Believe me Eve she gave good reason/ bootie looking too good not to be squeezin'.

A study done in the late 1990s conducted a survey on men who reported little, if any, exposure to “gangsta rap”. These men were from a small, conservative, white religious college and reported no exposure to any rap music. At all. The authors obtained “five sexually explicit audio recordings of sexually violent gangsta rap”. The survey respondents then either listened to the songs, or just read a transcription of the lyrics, or sat around doing nothing (to provide a control condition). Results? Exposure to the lyrics, with no music, increased sexually violent attitudes towards women, but exposure to the music itself did not. This would suggest that sexually aggressive lyrics, rather than aggressive music itself, triggers sexually violent attitudes.

Exposure to sexually explicit lyrics doesn't just impact men; they also affect girls and young women negatively (NSFW video)

Hello. My name is Dita. I'll be your mistress tonight.

A study surveyed over 500 adolescents and concluded–among other things–that women who are exposed to “sexually explicit lyrics” -most of which objectifies women–are more likely to engage in behaviors like binge-drinking and weed-smoking, and have lots of sexual partners. OK, you might ask. Maybe these are just some hard-partying chicks who don't fall for no dudes and like to drink and smoke and there's nothing wrong with that. Perhaps, but another study revealed that women who reported lots of drinking, weed-smoking, and sexual partners also are more likely to have a negative body image.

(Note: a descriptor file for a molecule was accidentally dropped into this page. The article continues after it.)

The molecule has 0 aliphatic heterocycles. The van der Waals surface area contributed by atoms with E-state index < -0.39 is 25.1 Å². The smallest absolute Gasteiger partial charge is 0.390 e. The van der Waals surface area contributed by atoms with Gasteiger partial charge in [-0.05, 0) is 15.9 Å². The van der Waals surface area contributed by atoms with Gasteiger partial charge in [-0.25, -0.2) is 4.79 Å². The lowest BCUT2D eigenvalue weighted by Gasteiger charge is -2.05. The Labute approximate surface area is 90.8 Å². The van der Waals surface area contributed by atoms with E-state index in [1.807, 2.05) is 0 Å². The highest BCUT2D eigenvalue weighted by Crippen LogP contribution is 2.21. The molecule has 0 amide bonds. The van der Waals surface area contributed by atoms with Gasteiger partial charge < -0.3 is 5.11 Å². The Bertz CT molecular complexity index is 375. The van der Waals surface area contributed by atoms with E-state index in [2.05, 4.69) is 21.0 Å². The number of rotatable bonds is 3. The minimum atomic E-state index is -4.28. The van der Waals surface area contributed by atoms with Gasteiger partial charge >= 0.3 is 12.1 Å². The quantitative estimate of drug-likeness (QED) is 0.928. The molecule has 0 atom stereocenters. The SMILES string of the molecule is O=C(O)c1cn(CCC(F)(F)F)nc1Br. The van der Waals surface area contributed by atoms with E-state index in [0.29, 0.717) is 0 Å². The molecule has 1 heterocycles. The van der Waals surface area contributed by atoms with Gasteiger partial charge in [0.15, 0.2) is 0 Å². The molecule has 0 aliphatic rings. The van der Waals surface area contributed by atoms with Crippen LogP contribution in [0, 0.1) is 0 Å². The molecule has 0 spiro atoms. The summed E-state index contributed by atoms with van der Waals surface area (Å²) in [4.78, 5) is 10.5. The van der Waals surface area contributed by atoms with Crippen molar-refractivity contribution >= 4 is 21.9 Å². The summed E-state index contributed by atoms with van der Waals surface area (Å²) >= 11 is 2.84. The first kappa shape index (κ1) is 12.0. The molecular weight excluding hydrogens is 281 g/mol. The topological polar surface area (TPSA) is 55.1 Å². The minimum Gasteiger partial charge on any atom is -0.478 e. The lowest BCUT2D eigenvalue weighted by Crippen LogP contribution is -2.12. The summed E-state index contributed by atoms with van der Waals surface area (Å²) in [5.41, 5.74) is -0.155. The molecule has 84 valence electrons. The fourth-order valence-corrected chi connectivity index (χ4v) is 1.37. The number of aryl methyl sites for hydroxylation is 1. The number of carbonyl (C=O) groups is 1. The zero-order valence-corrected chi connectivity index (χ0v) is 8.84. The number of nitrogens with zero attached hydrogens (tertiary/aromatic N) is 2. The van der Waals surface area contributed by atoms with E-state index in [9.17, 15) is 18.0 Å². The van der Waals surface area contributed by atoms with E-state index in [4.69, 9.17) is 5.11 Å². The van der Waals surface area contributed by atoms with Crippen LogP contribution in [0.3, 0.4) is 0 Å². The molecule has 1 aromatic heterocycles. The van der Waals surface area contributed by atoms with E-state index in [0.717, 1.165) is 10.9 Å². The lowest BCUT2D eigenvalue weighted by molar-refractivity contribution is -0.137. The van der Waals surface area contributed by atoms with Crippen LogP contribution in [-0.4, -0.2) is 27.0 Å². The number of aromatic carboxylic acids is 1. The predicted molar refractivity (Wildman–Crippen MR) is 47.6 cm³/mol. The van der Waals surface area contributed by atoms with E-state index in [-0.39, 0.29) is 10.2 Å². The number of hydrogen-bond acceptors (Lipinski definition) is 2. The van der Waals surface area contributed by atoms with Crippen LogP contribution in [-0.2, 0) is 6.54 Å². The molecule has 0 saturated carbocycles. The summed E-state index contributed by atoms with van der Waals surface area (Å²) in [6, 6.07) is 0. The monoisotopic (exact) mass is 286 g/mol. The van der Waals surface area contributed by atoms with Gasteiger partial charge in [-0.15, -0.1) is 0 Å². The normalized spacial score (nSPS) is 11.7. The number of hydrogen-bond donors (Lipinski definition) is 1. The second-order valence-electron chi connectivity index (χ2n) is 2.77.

Listening to rap music in general, whether the lyrics are sexist or not, can increase men's sexism.

I'm telling all y'all it's sabotage…

Bizarre, right? Apparently, exposure to rap music in particular–with or without misogynous lyrics–increases misogyny. This isn't true of other types of music. Some researchers speculate that this is because rap is stereotypically associated with sexism and misogyny, so listening to rap music–particularly if one doesn't pay particularly close attention. In one experiment 407 undergraduates listened to two rap songs. One was “Sabotage” by the Beastie Boys–not considered sexist or misogynous–the other was “Kill You” by Eminem, definitely considered misogynistic. The participants then filled out a questionnaire that measured sexism and were surprised to learn that listening to Sabotage produced far more sexist responses than listening to Eminem. Why would that be?

The researchers theorized that it was due to the fact that people simply associate rap music with sexism and misogyny. This is not just the case with rap–people exposed to heavy metal Christian music have reported increased sexism after exposure simply because they associate heavy metal with anti-woman attitudes.

What do you think? Do people already have these attitudes, and exposure to the music simply allows them to feel more comfortable expressing it? Or does the music bring it out of them? And is rap any more or less sexist than other types of music?

LA Weekly